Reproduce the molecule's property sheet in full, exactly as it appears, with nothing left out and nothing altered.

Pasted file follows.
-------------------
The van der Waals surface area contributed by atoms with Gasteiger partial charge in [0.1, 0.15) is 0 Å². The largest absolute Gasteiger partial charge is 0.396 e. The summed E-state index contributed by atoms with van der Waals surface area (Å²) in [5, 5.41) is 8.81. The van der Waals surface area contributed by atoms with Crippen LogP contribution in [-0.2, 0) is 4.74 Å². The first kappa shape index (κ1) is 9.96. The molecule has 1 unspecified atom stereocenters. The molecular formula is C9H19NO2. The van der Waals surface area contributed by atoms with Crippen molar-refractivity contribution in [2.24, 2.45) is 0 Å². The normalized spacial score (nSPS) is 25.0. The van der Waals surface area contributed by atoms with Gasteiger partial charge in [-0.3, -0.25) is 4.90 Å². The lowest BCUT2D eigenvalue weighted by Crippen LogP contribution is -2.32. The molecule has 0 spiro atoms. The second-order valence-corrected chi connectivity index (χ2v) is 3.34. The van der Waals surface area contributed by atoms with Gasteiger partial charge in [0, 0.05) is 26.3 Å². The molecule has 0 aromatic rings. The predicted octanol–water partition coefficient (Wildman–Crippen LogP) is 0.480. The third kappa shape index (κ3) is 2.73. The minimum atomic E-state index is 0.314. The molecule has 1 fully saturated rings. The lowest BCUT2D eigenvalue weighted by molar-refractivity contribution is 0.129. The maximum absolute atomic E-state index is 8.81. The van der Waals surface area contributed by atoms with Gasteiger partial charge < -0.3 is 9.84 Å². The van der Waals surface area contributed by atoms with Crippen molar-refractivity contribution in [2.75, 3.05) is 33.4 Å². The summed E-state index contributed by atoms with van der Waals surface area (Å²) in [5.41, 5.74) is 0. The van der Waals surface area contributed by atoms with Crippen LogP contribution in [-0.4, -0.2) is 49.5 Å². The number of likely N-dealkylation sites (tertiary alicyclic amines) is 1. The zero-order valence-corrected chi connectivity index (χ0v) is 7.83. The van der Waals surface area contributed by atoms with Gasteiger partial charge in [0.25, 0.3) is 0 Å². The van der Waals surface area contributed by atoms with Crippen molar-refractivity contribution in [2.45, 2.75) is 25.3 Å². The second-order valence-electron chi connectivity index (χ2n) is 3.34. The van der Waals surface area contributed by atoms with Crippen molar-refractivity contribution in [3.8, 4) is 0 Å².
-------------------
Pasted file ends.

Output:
The van der Waals surface area contributed by atoms with Gasteiger partial charge in [0.1, 0.15) is 0 Å². The largest absolute Gasteiger partial charge is 0.396 e. The summed E-state index contributed by atoms with van der Waals surface area (Å²) in [5, 5.41) is 8.81. The van der Waals surface area contributed by atoms with Crippen LogP contribution in [-0.2, 0) is 4.74 Å². The first kappa shape index (κ1) is 9.96. The molecule has 1 unspecified atom stereocenters. The molecular formula is C9H19NO2. The van der Waals surface area contributed by atoms with Crippen molar-refractivity contribution in [2.24, 2.45) is 0 Å². The normalized spacial score (nSPS) is 25.0. The van der Waals surface area contributed by atoms with Gasteiger partial charge in [-0.3, -0.25) is 4.90 Å². The lowest BCUT2D eigenvalue weighted by Crippen LogP contribution is -2.32. The molecule has 0 spiro atoms. The second-order valence-corrected chi connectivity index (χ2v) is 3.34. The van der Waals surface area contributed by atoms with Gasteiger partial charge in [0, 0.05) is 26.3 Å². The molecule has 0 aromatic rings. The predicted octanol–water partition coefficient (Wildman–Crippen LogP) is 0.480. The third kappa shape index (κ3) is 2.73. The minimum atomic E-state index is 0.314. The molecule has 1 fully saturated rings. The lowest BCUT2D eigenvalue weighted by molar-refractivity contribution is 0.129. The maximum absolute atomic E-state index is 8.81. The van der Waals surface area contributed by atoms with Gasteiger partial charge < -0.3 is 9.84 Å². The van der Waals surface area contributed by atoms with Crippen molar-refractivity contribution in [2.75, 3.05) is 33.4 Å². The summed E-state index contributed by atoms with van der Waals surface area (Å²) in [5.41, 5.74) is 0. The van der Waals surface area contributed by atoms with Crippen LogP contribution in [-0.4, -0.2) is 49.5 Å². The number of likely N-dealkylation sites (tertiary alicyclic amines) is 1. The zero-order valence-corrected chi connectivity index (χ0v) is 7.83. The van der Waals surface area contributed by atoms with Gasteiger partial charge in [0.25, 0.3) is 0 Å². The van der Waals surface area contributed by atoms with Crippen molar-refractivity contribution in [2.45, 2.75) is 25.3 Å². The second-order valence-electron chi connectivity index (χ2n) is 3.34. The van der Waals surface area contributed by atoms with Crippen molar-refractivity contribution in [3.8, 4) is 0 Å².